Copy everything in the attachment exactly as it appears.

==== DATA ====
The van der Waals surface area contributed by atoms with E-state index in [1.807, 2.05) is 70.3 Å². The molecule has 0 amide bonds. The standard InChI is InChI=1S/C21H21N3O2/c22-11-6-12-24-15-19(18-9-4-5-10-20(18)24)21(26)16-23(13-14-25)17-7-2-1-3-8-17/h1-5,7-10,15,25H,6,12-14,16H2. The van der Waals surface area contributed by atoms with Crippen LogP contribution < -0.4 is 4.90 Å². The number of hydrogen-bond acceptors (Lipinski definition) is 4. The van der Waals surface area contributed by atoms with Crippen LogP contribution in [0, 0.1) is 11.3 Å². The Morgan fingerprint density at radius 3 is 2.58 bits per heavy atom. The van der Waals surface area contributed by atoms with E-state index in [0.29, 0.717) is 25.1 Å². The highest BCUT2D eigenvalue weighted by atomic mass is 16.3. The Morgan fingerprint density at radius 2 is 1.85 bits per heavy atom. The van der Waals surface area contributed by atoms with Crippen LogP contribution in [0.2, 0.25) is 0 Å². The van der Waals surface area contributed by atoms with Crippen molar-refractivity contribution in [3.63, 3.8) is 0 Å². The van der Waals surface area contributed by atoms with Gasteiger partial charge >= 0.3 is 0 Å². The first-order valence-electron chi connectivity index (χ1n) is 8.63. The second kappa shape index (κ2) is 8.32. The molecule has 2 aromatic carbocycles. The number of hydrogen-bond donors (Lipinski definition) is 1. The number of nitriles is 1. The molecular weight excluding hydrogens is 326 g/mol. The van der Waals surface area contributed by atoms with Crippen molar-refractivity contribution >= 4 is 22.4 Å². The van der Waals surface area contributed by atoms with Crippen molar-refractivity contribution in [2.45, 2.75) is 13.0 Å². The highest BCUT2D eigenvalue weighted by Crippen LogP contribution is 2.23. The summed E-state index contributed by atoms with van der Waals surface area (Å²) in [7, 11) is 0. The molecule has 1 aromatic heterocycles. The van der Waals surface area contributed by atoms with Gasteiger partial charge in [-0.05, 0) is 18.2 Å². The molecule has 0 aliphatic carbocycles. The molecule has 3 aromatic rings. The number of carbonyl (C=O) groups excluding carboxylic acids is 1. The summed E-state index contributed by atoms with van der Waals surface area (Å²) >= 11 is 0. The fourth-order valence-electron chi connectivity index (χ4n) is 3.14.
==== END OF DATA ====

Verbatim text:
The van der Waals surface area contributed by atoms with E-state index in [1.807, 2.05) is 70.3 Å². The molecule has 0 amide bonds. The standard InChI is InChI=1S/C21H21N3O2/c22-11-6-12-24-15-19(18-9-4-5-10-20(18)24)21(26)16-23(13-14-25)17-7-2-1-3-8-17/h1-5,7-10,15,25H,6,12-14,16H2. The van der Waals surface area contributed by atoms with Crippen LogP contribution < -0.4 is 4.90 Å². The number of hydrogen-bond acceptors (Lipinski definition) is 4. The van der Waals surface area contributed by atoms with Crippen LogP contribution in [0, 0.1) is 11.3 Å². The Morgan fingerprint density at radius 3 is 2.58 bits per heavy atom. The van der Waals surface area contributed by atoms with E-state index in [0.29, 0.717) is 25.1 Å². The highest BCUT2D eigenvalue weighted by atomic mass is 16.3. The Morgan fingerprint density at radius 2 is 1.85 bits per heavy atom. The van der Waals surface area contributed by atoms with Crippen LogP contribution in [0.2, 0.25) is 0 Å². The van der Waals surface area contributed by atoms with Crippen molar-refractivity contribution in [3.63, 3.8) is 0 Å². The van der Waals surface area contributed by atoms with Gasteiger partial charge >= 0.3 is 0 Å². The first-order valence-electron chi connectivity index (χ1n) is 8.63. The second kappa shape index (κ2) is 8.32. The molecule has 2 aromatic carbocycles. The number of hydrogen-bond donors (Lipinski definition) is 1. The number of nitriles is 1. The molecular weight excluding hydrogens is 326 g/mol. The van der Waals surface area contributed by atoms with Crippen molar-refractivity contribution >= 4 is 22.4 Å². The van der Waals surface area contributed by atoms with Crippen molar-refractivity contribution in [2.45, 2.75) is 13.0 Å². The highest BCUT2D eigenvalue weighted by Crippen LogP contribution is 2.23. The summed E-state index contributed by atoms with van der Waals surface area (Å²) in [7, 11) is 0. The molecule has 1 aromatic heterocycles. The van der Waals surface area contributed by atoms with Gasteiger partial charge in [-0.05, 0) is 18.2 Å². The molecule has 0 aliphatic carbocycles. The molecule has 3 aromatic rings. The number of carbonyl (C=O) groups excluding carboxylic acids is 1. The summed E-state index contributed by atoms with van der Waals surface area (Å²) >= 11 is 0. The fourth-order valence-electron chi connectivity index (χ4n) is 3.14.